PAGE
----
I spent this afternoon attempting to breathe life back into the limp branches and flattened needles of our fake Christmas tree. Half way through arranging Chad's childhood ornaments (most of them some sort of candy icon) I remembered my experience putting up this same tree last year, albeit it was less limpid and neglected at the time. I was alone in our house, a week before Thanksgiving, watching Father of the Bride 2 on TV and blubbering like a lunatic. When Chad got home and found me, most likely mascara-streaked and covered in fake pine needles (the genius of having a fake tree is that it mimics a real pine's uncanny ability to lose as many needles as possible in the shortest amount of time). I told him I was just really touched by the movie. A week and three pregnancy tests later, I was a crumpled mess on our bathroom floor...so much for movies touching my heart.
The Sunday we found out we were pregnant, a man got on stage at the church we were going to and said he felt like he had a word of encouragement for someone in the congregation. "There is a door that is opening in some one's life, and it is going to be ushering in a whole new season and circumstance in that person's life. And this person is going to feel like it cannot be of God, and will be tempted to believe God is not in the situation. The truth, however, is that God is right behind the door, and this new circumstance is part of His perfect plan for your life." With those words, the man sat down. And literally I heard in my heart, "You are pregnant". I rebuked the voice, went on listening to our pastor, and spent the rest of the day unsuccessfully trying to repress this strange sense in my heart that perhaps that word was for me. At about eight that night, I asked Chad if we could go get a pregnancy test...you know, just for fun. He indulged me, rolling his eyes the whole time. I didn't mention the feeling I had in church, or the strange urgency I felt to see if I had heard correctly. The minute I saw those little blue lines appear, I slumped to the floor, and felt a huge weight of fear fall onto my heart. What would happen to Chad and I? Where would my youth go? How was I supposed to be someone else's mom when only a few years ago I was sobbing about going to college on my mom's bed, begging her to read me Green Eggs and Ham just once more?
The minute all of those memories flashed into my mind today, I turned around to see Chad carrying my little brown-eyed nugget down from her afternoon nap, and she was staring right at me like she knew what I'd been remembering. That tiny little bundle of life and joy is last year's greatest fear, incarnate. I almost laughed out loud.
Of course, a few days after taking those pregnancy tests, the Lord basically told me that whatever I had fear about, I had permission to believe the opposite would be true regarding having a baby. So I spent the next nine months believing the this baby would bring joy, intimacy, peace, youth, and new life into our home. Eden is all of those things and more. The day she was born, after the tests were performed, the nurses had checked in for the last time, and the family had gotten their fill, Chad and I were finally alone in the hospital room just looking at Eden. Out of nowhere, Chad said, "God knew something we didn't. I wonder how many other good things God has for us that we're just too afraid to say yes too."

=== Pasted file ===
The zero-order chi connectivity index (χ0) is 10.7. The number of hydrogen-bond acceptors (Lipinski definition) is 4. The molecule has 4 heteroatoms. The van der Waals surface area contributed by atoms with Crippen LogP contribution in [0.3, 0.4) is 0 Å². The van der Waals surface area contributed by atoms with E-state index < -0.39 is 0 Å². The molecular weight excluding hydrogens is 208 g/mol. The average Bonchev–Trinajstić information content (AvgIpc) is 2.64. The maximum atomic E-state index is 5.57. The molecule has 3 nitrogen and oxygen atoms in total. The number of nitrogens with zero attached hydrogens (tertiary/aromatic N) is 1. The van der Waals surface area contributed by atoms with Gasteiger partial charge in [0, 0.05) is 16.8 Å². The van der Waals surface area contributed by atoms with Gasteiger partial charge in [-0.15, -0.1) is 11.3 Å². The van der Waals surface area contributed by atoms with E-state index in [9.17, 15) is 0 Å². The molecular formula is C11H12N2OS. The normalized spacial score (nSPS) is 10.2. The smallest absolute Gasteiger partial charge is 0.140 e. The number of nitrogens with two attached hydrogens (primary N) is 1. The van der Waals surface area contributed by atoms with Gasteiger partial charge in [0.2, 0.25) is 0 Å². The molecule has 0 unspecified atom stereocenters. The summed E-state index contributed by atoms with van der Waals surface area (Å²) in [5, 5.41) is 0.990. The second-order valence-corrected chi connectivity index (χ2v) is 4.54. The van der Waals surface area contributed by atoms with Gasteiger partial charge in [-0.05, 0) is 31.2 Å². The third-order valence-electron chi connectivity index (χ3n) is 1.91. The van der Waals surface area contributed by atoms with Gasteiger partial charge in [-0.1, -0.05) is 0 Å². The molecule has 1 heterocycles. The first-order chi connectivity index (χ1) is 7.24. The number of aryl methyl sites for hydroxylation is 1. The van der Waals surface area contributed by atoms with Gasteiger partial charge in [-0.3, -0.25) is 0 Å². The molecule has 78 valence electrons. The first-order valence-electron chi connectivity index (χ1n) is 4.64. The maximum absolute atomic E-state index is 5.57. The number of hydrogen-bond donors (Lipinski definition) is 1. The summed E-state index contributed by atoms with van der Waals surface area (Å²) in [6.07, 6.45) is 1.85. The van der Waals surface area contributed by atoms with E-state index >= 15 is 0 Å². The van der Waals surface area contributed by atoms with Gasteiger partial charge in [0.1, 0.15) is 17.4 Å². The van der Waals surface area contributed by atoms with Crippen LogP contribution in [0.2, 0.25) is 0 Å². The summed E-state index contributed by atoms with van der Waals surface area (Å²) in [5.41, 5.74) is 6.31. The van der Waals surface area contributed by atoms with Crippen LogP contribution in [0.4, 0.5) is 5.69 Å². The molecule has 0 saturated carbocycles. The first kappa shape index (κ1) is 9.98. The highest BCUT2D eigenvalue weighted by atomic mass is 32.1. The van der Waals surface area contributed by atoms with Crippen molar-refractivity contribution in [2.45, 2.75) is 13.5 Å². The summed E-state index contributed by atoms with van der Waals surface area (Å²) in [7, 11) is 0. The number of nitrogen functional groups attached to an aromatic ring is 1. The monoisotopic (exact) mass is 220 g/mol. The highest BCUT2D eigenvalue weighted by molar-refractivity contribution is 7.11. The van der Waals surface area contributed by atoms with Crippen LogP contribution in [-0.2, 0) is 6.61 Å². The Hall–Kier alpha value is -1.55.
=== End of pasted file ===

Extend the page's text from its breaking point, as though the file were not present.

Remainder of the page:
What is ironic about the timing of all of these memories, and the haphazard way Chad and I decided to just put the darn tree up today rather than when we get back from Texas, is that I was sitting in church today and felt the Lord start to address the things I am afraid of now.
Nearly every day, I feel like writing about something the Lord has laid on my heart or convicted me of, some sin area I have just realized is in my life, but the audience in my head reminds that most people might assume that I'm writing because I'm pretty impressed with myself, or that I'm pretty super-spiritual and arrogant, and that I think everyone wants to read my blog, or that I'm really a shabby writer and nobody has time to entertain thoughts from a person who spends her days entertaining a three-month-old. And in fear of seeming this way to people, I usually just let those urges to write slip by.
But for some reason today I thought about the people I love in my life, and how much I want them to walk out into their callings, not matter what they are. I want Jackie Blankenship to decorate and be crafty as much as possible, and dance her heart out on stage because it blesses me all the way to my toes. I want Meredith Smith to make as many friends as possible, and be the sweetheart of every fraternity because she is so good at making people feel at home. I want Alissa Mazzenga to keep painting, because every time I see something she's done, I want to pass on to Heaven and Glory. I want Shaylee Simeone to keep singing, because there is something about the liquid clarity of her gift that makes me want to die. I want Jess Graham to keep taking pictures because she manages to photograph the life in a moment. I want Morgan Pilcher to keep travelling and loving every minute of a new life, because I somehow vicariously go with her. I think you get the idea. Everyone brings something to the table, and some people bring a lot more than others. I am not sure if writing is what I bring, but I do know that stuff gets put on my heart and when I don't share it I feel like I am word-constipated...(lovely Charis, just lovely). I feel like I have to get it out somehow.
And so, instead of being afraid of myself, of how I might seem, of how others might hate it, I just want to let you know that I will be trying to be obedient to overcome those fears, and just write when it comes upon me. And whatever you do, just go do it. Don't sit in fear, wringing your hands over every one's opinions and worrying about your own self-concept. So what if there are nineteen million people in photography already? Be the number nineteen million and one. Even if you're not the best, just offer it up anyway. And God isn't the voice in your head. He never asked you to be the best, He just wants you to use what you've got to whatever capacity He asks. Fear never keeps you safe. It keeps you stuck.